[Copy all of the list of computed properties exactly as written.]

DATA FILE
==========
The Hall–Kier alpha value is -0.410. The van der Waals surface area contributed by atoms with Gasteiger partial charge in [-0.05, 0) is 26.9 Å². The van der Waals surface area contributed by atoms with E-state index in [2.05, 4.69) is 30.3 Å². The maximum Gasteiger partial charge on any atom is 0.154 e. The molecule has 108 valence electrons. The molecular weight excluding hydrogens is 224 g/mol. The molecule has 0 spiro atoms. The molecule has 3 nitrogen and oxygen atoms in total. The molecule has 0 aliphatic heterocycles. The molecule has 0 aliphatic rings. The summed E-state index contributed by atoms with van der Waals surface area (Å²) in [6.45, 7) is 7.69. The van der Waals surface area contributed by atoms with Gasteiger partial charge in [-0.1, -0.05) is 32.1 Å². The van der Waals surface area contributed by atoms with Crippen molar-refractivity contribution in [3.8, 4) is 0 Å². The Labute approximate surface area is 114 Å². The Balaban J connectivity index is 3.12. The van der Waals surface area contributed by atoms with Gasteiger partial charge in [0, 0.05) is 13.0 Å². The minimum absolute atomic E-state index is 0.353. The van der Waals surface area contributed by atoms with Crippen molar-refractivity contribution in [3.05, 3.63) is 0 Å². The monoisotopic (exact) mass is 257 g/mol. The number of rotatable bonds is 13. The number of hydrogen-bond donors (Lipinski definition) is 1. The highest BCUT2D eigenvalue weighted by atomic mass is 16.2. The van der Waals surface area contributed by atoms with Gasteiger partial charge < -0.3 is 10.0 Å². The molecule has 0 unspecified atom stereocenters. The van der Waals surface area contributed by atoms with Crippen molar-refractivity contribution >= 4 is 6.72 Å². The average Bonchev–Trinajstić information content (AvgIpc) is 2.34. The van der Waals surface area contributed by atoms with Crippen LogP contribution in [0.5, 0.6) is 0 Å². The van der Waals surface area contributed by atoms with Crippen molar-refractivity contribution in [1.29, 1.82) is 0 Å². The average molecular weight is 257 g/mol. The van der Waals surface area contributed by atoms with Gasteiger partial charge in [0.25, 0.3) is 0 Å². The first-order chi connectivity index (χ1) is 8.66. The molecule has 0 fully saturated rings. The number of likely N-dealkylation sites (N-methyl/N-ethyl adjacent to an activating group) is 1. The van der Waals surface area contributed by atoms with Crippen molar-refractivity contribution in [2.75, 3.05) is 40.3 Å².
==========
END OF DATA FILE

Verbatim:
The Hall–Kier alpha value is -0.410. The van der Waals surface area contributed by atoms with Gasteiger partial charge in [-0.05, 0) is 26.9 Å². The van der Waals surface area contributed by atoms with E-state index in [2.05, 4.69) is 30.3 Å². The maximum Gasteiger partial charge on any atom is 0.154 e. The molecule has 108 valence electrons. The molecular weight excluding hydrogens is 224 g/mol. The molecule has 0 spiro atoms. The molecule has 3 nitrogen and oxygen atoms in total. The molecule has 0 aliphatic heterocycles. The molecule has 0 aliphatic rings. The summed E-state index contributed by atoms with van der Waals surface area (Å²) in [6.45, 7) is 7.69. The van der Waals surface area contributed by atoms with Gasteiger partial charge in [-0.1, -0.05) is 32.1 Å². The van der Waals surface area contributed by atoms with Crippen molar-refractivity contribution in [3.8, 4) is 0 Å². The Labute approximate surface area is 114 Å². The Balaban J connectivity index is 3.12. The van der Waals surface area contributed by atoms with Gasteiger partial charge in [0, 0.05) is 13.0 Å². The minimum absolute atomic E-state index is 0.353. The van der Waals surface area contributed by atoms with Crippen molar-refractivity contribution in [3.05, 3.63) is 0 Å². The monoisotopic (exact) mass is 257 g/mol. The number of rotatable bonds is 13. The number of hydrogen-bond donors (Lipinski definition) is 1. The highest BCUT2D eigenvalue weighted by atomic mass is 16.2. The van der Waals surface area contributed by atoms with Gasteiger partial charge < -0.3 is 10.0 Å². The molecule has 0 unspecified atom stereocenters. The van der Waals surface area contributed by atoms with Crippen molar-refractivity contribution >= 4 is 6.72 Å². The average Bonchev–Trinajstić information content (AvgIpc) is 2.34. The van der Waals surface area contributed by atoms with Crippen LogP contribution in [0.5, 0.6) is 0 Å². The van der Waals surface area contributed by atoms with Crippen molar-refractivity contribution in [1.29, 1.82) is 0 Å². The average molecular weight is 257 g/mol. The van der Waals surface area contributed by atoms with Gasteiger partial charge in [0.25, 0.3) is 0 Å². The first-order chi connectivity index (χ1) is 8.66. The molecule has 0 fully saturated rings. The number of likely N-dealkylation sites (N-methyl/N-ethyl adjacent to an activating group) is 1. The van der Waals surface area contributed by atoms with Crippen molar-refractivity contribution in [2.75, 3.05) is 40.3 Å².